The number of GCSE entries in Yorkshire and Lincolnshire receiving top grades has increased for the second year in a row.
Students at Halifax Academy receiving their results:
It follows the national trend, which found the proportion awarded the highest marks has surged to an all-time high after exams were cancelled for the second year in a row due to the Covid-19 pandemic.
However the region is still lagging behind the South of England and the national average.
Almost a quarter of GCSE entries in Yorkshire this year were graded at least a 7, the equivalent of an A.
But that figure rose to over 1 in 3 pupils in London.
Furthermore, poorer pupils in England eligible for free school meals (FSM) have dropped further behind their more privileged peers at GCSE.
Ofqual said that there has been a slight widening of the "long-standing results gap" between students in receipt of FSM and those who are not, by around one tenth of a grade compared with 2019.
The exams regulator suggested the widening gap could be a reflection of the "uneven impact" of the coronavirus crisis, while Labour claimed that the Government had "abandoned" those eligible for FSM.
Hundreds of thousands of youngsters have been given results determined by their teachers, with pupils only assessed on what they have been taught during the pandemic.
Overall, 28.9% of UK GCSE entries were awarded one of the top grades this year, up by 2.7 percentage points on last year when 26.2% achieved the top grades, figures for England, Wales and Northern Ireland show.
In 2019, when exams were last held, only 20.8% of entries achieved at least a 7 or an A grade.
Girls have pulled further ahead than boys amid the rise in top grades this year.
The gap between boys and girls achieving one of the top grades has risen from eight percentage points in 2020 to nine percentage points this year.
According to figures from Ofqual, the number of 16-year-old students in England who entered seven or more GCSEs and received a 9 - the highest grade under the numerical grading system - in all subjects has risen.
Overall, the figures show that 7.4% of entries in England were awarded a grade 9, compared with 6.3% last year.
The proportion of entries getting at least a 4 or a C grade is also a record high.
Traditional A*-G grades have been scrapped in England and replaced with a 9-1 system amid reforms, with 9 the highest. A 4 is broadly equivalent to a C grade, and a 7 broadly equivalent to an A.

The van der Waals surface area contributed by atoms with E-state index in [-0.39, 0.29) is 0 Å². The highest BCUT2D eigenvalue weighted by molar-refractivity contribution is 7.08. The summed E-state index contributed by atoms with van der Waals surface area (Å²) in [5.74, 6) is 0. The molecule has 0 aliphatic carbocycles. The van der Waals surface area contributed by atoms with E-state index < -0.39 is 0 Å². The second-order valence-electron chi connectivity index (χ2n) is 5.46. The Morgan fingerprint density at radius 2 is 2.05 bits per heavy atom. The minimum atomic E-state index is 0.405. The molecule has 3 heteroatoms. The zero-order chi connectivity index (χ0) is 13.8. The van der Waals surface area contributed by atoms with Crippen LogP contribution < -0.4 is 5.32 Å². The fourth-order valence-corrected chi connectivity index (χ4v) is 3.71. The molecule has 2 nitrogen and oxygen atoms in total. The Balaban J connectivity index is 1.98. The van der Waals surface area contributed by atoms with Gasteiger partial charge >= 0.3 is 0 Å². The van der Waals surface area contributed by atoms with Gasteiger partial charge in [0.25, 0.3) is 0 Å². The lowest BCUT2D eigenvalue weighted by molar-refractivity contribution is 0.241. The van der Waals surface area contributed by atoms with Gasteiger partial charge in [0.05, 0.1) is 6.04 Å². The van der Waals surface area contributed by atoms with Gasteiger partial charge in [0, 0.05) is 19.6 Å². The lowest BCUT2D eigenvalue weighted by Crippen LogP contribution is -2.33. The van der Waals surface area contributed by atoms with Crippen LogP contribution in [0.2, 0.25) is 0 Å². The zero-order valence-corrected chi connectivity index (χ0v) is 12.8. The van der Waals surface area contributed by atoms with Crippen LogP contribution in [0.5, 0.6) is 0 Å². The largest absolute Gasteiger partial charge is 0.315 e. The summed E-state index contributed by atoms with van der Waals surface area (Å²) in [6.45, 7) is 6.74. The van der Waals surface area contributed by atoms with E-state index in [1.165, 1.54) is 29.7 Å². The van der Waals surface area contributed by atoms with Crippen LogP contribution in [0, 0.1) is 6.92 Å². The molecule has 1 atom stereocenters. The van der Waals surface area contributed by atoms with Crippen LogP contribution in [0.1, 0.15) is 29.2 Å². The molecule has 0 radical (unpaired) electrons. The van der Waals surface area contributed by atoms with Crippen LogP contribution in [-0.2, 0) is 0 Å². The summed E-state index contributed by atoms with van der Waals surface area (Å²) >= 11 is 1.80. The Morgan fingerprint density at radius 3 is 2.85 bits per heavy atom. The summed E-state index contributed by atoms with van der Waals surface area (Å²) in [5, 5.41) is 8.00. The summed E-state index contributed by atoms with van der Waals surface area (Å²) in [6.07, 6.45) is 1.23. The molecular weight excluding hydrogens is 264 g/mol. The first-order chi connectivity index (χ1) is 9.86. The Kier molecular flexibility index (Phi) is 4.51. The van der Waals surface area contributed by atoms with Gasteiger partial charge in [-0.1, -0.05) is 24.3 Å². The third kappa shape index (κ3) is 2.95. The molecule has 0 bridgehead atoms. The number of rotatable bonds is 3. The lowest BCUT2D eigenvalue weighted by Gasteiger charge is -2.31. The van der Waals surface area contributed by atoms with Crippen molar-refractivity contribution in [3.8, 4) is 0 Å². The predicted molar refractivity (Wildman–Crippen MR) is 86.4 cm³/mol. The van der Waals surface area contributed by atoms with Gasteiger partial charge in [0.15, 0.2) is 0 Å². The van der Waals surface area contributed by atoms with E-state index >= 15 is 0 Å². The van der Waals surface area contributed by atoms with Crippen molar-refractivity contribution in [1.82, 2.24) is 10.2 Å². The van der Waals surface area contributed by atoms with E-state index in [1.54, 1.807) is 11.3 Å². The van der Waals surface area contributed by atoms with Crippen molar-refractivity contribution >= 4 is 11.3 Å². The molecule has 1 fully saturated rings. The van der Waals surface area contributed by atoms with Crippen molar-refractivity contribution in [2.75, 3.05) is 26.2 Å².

A total of 77.1% of UK entries scored a C/4 or above last year, which is up by 0.8 percentage points on last year when 76.3% achieved the grades.
In 2019, just over two in three (67.3%) entries achieved at least a 4 or C grade.
The figures, published by the Joint Council for Qualifications (JCQ), cover GCSE entries from students in England, Wales and Northern Ireland.
A separate analysis by Ofqual found that 61.2% of GCSE entries from private schools in England were awarded a grade 7 or above this year, compared with 57.2% in 2020 and 46.6% in 2019.
Independent schools have seen the largest absolute increase in the highest grades compared with other types of schools and colleges - up four percentage points on last year.
Some 28.1% of entries at academies achieved at least a grade 7 this year, a 2.2 percentage point increase from last year, when 25.9% of entries were awarded top grades.
Last summer, the fiasco around grading led to thousands of A-level students having their results downgraded from school estimates by a controversial algorithm before Ofqual announced a U-turn.
The proportion of GCSE entries awarded top grades rose to a record high last year after grades were allowed to be based on teachers' assessments, if they were higher than the moderated grades given, following the U-turn.
This year, teachers in England submitted their decisions on pupils' A-level and GCSE grades after drawing on a range of evidence, including mock exams, coursework and in-class assessments using questions by exam boards.
On Tuesday, the proportion of A-level entries awarded top grades reached a record high after exams were cancelled, with 44.8% achieving an A or above.
No algorithm was used this year to moderate grades.
Instead, schools and colleges in England were asked to provide samples of student work to exam boards, as well as evidence used to determine the grades for the students selected, as part of quality assurance (QA) checks.
Random and targeted sample checks of evidence were also carried out after grades were submitted.
He added: "It is important to emphasise that the system of teacher assessment under which these pupils have been assessed is different from public exams and is therefore not directly comparable.
"The GCSE grades awarded to these young people are a fair and accurate reflection of their performance under the robust system used this year, which will allow them to progress to post-16 courses and apprenticeships in the normal way."
Schools minister Nick Gibb said pupils receiving their GCSEs have been through an "exceptional year" because of the coronavirus pandemic.